Home
Search transcripts:    Advanced Search
Notable New     Yorkers
Select     Notable New Yorker
Moe FonerMoe Foner
Photo Gallery
Transcript

Session:         Page of 592

what others -- but I imagine the socialists had the same approach, that it was “we or they” and if you did anything different, you weakened the union, that it was the boss versus the workers. Now, that creates a lot of problems, because a lot of nonsense and corruption can fall out because it's “we or they” because that's pretty much in line with the old communist approach. On the other hand, there are problems if you don't have that. I've always been in a union which had a very high sense of discipline and operated almost like a military operation -- left unions. I guess right unions work that way, too. This union was for different purposes. They worked the same way. I think that most unions worked that way.

Q:

So, Spain had a tremendous impact.

Foner:

Spain had an impact on everybody. You know, you saw many of your friends going off to Spain, and just the stories of Spain, you followed the battle lines while we were in college. You followed the battle lines like World War II, you know. I remember things that stand out in my mind on Spain as Frankie, now dead, Henry, and I going on the West End subway, which is the BMT that runs in Boro Park, runs out to Coney Island, Boro Park.

Q:

The N train, I think, now, isn't it?

Foner:

N? Probably. Yes. Going into cars, you know, and as soon as the doors closed, one of us would make a speech and then we would walk around with cans. As soon as the doors opened, we'd go in the next car, and we'd spend a whole night doing that, and weekends doing that. We had to do something because people were dying in Spain. Not so much your friends; you did this as the whole question of internationalism, your feeling for the Spanish worker, the Spanish people, you know, people who you really didn't know from a hole in the wall and you attempted to glamorize and to make them into mountains. People being what they are, they're just plain shnooks, some of them good, some bad, some better, some worse, but they were caught in a web that was a terrible tragedy then. You know, this is the heart of Spain, movies came out, documentaries. I remember there was a magazine, Photo History. I have some of the copies, put out maybe four issues. Leo Huberman was one of the people involved with it, a lot of talent, a lot of talent. It must have been 11 by 13, full color on cover and maybe center spread. But following the style of Life magazine, devoted to an issue, the war in Spain, put together all the pictures and documents there, China, history of labor, wonderful things.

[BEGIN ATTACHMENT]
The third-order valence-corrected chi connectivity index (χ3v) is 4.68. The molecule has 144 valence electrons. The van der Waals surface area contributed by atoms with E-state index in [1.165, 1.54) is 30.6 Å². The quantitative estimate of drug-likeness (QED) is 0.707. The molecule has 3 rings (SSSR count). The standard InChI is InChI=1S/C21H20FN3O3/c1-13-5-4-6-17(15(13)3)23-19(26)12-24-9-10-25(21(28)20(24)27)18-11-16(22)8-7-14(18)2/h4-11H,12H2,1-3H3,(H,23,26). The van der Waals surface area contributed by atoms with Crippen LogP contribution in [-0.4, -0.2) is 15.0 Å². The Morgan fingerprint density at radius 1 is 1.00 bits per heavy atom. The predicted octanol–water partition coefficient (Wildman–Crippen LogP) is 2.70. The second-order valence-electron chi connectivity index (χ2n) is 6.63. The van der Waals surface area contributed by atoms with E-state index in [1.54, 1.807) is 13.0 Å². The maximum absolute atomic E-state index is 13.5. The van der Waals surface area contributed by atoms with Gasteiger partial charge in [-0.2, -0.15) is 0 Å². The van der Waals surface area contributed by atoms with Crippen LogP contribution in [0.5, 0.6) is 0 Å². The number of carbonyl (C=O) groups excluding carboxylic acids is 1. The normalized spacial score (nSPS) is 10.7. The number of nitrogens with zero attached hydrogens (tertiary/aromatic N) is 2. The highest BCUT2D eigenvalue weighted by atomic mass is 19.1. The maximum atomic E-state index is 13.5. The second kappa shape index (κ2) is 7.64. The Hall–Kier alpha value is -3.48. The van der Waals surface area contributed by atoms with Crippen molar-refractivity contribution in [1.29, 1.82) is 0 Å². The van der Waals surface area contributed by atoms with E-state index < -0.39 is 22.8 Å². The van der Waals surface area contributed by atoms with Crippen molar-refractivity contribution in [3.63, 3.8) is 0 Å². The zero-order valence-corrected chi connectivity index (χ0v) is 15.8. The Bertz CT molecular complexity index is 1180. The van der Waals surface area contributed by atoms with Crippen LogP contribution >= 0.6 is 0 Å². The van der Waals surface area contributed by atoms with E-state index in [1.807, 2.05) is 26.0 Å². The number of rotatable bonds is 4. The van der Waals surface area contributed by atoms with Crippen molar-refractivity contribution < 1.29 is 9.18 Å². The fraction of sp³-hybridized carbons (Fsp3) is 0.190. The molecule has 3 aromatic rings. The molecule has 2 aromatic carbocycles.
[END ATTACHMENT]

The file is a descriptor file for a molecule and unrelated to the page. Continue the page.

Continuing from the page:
Q:

Who put that out?



© 2006 Columbia University Libraries | Oral History Research Office | Rights and Permissions | Help